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Lake Humane Society v. Schmiege

Court of Appeals of Ohio, Eleventh District, Lake

December 31, 2019

LAKE HUMANE SOCIETY, Appellee,
v.
KAREN SCHMIEGE, et al., Appellants.

          Appeal from the Mentor Municipal Court, Case No. 2019 CV 00915.

         Judgment: Appeal dismissed.

          J. Jeffrey Holland and Danamarie K. Pannella, Holland and Muirden, (For Appellee).

          Michela J. Huth, (For Appellants).

          MEMORANDUM OPINION

          CYNTHIA WESTCOTT RICE, J.

         {¶1} Appellants, Karen Schmiege, et al., have filed an appeal of the trial court's ruling finding probable cause to seize two companion animals based upon suspected animal cruelty or neglect. We dismiss the appeal as moot.

         {¶2} Pursuant to R.C. 929.13(B), an officer may seize and impound a companion animal if that officer has probable cause to believe the animal is the subject of abuse and neglect. The officer must post statutory notice that a hearing will be held on the impoundment within 10 days. R.C. 959.132(C). At the hearing, the court shall determine whether the officer had probable cause to seize and impound the companion animal. R.C. 959.132(E)(1). If probable cause is not found, the animal must be returned to the owners. R.C. 959.132(E)(2). If the court determines probable cause exists and determines an amount of bond or cash for deposit, the case shall continue and the owner must post a bond or cash deposit for the companion animal's care and keeping for not less than 30 days beginning on the date the animal was impounded. R.C. 959.132(E)(3). The owner may renew the deposit not later than 10 days following the expiration of the previous 30-day period. Id. If the owner fails to do so, and the court has determined the renewal is required, the impounding agency may determine the disposition of the companion animal unless the court issues an order that specifies otherwise. Id.

         {¶3} In August 2019, a police officer seized two dogs from appellants' residence. A probable cause hearing was held, after which the trial court found probable cause existed to seize and impound the companion animals. The court ordered appellants to pay $600 for the care of the animals over a 30-day period. The court further ordered the owners to renew the deposit by posting not later than 10 days following the expiration of the period for which the previous deposit was posted. Appellants made the initial deposit, which covered the cost of care of the animals through October 1, 2019. The renewal was therefore due on October 11, 2019.

         {¶4} Appellee, in its supplemental motion, avers that appellants failed to make the renewal payment. Appellants concede their payment was 10-days late. As a result, the impounding agency determined the disposition of the animals; to wit: one of the animals was euthanized due to diminished quality of life and the other was adopted. Because the animals cannot be returned to appellants, appellee asserts the instant appeal is moot. We agree.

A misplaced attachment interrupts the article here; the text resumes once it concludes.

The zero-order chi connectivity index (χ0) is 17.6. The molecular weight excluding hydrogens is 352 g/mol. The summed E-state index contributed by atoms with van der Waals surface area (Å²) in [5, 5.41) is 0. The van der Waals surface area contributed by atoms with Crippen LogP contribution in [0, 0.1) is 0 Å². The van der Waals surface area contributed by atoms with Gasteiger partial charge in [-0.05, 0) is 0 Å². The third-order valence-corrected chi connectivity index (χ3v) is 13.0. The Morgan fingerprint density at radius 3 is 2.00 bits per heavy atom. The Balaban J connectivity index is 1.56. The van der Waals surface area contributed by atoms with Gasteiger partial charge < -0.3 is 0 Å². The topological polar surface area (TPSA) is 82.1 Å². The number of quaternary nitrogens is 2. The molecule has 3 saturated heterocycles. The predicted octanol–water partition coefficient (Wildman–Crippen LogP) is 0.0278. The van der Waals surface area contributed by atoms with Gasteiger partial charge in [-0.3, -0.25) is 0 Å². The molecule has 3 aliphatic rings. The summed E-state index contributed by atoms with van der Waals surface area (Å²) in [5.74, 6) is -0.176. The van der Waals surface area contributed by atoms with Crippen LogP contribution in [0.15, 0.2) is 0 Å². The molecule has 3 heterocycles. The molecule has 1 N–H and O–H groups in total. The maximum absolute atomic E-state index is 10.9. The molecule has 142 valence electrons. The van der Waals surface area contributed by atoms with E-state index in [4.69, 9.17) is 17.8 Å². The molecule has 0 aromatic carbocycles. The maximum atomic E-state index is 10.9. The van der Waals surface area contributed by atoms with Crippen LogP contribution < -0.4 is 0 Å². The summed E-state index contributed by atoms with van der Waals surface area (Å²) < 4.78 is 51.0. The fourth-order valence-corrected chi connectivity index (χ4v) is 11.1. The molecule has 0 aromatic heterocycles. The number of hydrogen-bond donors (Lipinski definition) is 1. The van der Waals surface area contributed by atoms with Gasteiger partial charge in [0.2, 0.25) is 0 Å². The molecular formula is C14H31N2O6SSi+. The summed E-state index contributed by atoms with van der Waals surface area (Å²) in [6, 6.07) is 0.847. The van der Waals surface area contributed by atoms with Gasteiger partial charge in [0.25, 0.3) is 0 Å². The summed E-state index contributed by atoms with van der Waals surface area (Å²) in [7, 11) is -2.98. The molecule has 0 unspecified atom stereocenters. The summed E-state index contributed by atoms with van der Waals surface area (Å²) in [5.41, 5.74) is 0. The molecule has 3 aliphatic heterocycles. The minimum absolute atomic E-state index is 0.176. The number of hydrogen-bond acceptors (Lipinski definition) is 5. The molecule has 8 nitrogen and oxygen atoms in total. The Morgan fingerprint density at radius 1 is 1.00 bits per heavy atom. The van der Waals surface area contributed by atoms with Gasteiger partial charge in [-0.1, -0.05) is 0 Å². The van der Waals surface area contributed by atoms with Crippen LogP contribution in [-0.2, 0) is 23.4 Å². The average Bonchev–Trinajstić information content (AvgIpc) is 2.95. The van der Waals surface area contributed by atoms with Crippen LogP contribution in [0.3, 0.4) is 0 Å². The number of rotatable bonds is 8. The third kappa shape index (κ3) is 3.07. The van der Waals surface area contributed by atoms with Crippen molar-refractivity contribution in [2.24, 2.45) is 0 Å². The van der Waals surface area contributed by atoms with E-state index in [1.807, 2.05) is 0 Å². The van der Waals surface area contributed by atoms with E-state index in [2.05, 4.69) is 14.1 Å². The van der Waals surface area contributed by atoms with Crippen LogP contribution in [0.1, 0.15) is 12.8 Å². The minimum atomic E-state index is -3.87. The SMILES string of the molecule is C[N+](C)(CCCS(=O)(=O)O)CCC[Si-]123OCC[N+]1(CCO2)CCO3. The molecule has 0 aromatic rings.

{¶5} A court has no duty to decide moot questions, i.e., those issues that are purely academic or abstract. Miner v. Witt, 82 Ohio St. 237 (1910), syllabus. If an appellant cannot be granted effectual relief by a reviewing court, the appeal will be dismissed as moot. In re Bates, 11th Dist. Ashtabula No. 2000-A-0054, 2001 WL 1149863, (Sept.28, 2001), *2.

         {¶6} Appellants claim the case is not moot because, if this court overturned the probable cause determination, such an outcome would have evidentiary implications in the criminal proceeding, i.e., the evidence in support of the prosecution would be less credible. Appellants' argument is speculative. We have no ability to assess the evidence the state intends on producing in support of their criminal case. Moreover, under R.C. 959.132(E)(2), if the trial court determines an officer lacked probable cause, the owner is entitled to the immediate return of the companion animal to its owner or the reasonable market value of the animal if it dies or is otherwise injured. We conclude this is the relief the General Assembly contemplated if a court determines an officer lacked probable cause to seize the companion animal. We have no ability to grant such relief. Thus, the remote or potential benefit that might redound to appellants' defense in the criminal case does not overcome appellee's mootness argument.

         {¶7} Here, appellants were obligated to post $600 for the care of the companion animals by October 11, 2019. Regardless of their reasons, they did not do so. As a result, R.C. 959.132(E)(3) authorized the impounding agency, here the Lake County Humane Society, to determine the disposition of the animals. It determined that one animal's condition necessitated humane euthanasia and the other was adopted by a third party. The impounding agency accordingly no longer has access to or control over those animals. Although appellee originally argued the underlying order is not a final, appealable order, we need not reach that issue. Because we can afford appellants no meaningful relief, we conclude the matter must be dismissed as moot. ...


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